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NTSB: Plane parts found in San Francisco Bay

  • This image released by the National Transportation Safety Board Sunday, July 7, 2013, shows NTSB workers near the Boeing 777 Asiana Airlines Flight 214 aircraft. The Asiana flight crashed upon landing Saturday, July 6, at San Francisco International Airport, and two of the 307 passengers aboard were killed. (AP Photo/NTSB)

SAN FRANCISCO — The Asiana jet that crashed at San Francisco International Airport left lower sections of its tail on a rocky seawall and in the bay, then scattered debris several hundred feet down the runway, the NTSB reported Monday in describing the plane's deadly path.

National Transportation Safety Board chairwoman Deborah Hersman said the lower portion of the plane's tail cone was found in rocks inside the seawall. A "significant piece" of the tail of the aircraft was in the water, and other plane parts were visible at low tide, she said.

Hersman said at a news conference that investigators have reviewed airport surveillance video to determine whether an emergency vehicle ran over one of two teenage girls killed in Saturday's crash but have not been able to reach any conclusions.

Plane Crashes At SFO

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She called the possibility a "very serious issue."

"I can tell you that the two fatalities were located in seats towards the rear of the aircraft. This is an area of the aircraft that was structurally significantly damaged. It's an area where we're seeing a lot of the critical or serious injuries," Hersman said of the girls' location.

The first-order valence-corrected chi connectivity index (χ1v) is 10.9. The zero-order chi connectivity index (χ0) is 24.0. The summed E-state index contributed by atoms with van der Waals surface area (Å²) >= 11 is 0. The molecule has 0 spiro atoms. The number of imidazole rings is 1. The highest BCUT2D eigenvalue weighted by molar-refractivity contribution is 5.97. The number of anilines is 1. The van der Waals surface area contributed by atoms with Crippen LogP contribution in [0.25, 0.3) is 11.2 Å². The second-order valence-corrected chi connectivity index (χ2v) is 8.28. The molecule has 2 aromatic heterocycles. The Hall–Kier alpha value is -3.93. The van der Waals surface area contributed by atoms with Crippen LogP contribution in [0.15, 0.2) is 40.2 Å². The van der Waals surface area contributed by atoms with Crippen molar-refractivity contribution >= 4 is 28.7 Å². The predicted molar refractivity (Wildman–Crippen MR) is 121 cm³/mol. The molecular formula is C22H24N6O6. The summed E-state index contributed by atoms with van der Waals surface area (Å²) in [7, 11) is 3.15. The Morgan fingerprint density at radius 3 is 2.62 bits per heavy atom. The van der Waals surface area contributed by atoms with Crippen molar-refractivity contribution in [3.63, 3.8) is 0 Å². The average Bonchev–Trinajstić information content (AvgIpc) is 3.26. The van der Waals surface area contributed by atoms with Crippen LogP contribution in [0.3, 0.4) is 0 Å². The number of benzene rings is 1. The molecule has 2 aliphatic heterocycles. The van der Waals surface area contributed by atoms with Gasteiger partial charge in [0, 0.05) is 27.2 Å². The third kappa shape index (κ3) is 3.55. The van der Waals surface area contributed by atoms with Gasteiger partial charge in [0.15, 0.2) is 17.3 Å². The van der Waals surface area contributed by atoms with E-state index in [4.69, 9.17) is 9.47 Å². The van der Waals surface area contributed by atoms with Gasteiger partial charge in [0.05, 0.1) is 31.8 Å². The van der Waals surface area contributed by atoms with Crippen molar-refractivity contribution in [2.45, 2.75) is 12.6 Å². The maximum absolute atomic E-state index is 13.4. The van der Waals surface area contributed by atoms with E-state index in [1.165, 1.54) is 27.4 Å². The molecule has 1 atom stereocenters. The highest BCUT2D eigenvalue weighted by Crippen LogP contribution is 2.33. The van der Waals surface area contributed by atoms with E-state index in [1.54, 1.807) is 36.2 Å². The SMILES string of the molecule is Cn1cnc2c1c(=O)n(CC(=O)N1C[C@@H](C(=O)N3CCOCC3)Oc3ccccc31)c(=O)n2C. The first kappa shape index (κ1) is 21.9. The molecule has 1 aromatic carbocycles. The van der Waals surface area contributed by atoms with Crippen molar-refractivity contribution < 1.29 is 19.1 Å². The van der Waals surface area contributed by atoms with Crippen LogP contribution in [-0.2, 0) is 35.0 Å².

Investigators want to make sure they have all the facts before reaching any conclusions, Hersman said, adding that the coroner has not yet determined the girl's cause of death and is charged with doing so.

San Mateo County Coroner Robert Foucrault earlier said his office was conducting an autopsy to determine whether one of the victims survived the crash but was run over and killed by a responding vehicle. He said his staff was notified of the possibility by senior San Francisco Fire Department officials at the crash site on Saturday.

San Francisco Fire Chief Joanne Hayes-White and Assistant Deputy Chief Dale Carnes both said earlier Monday that one of the two teenage girls killed in the crash might have been struck.

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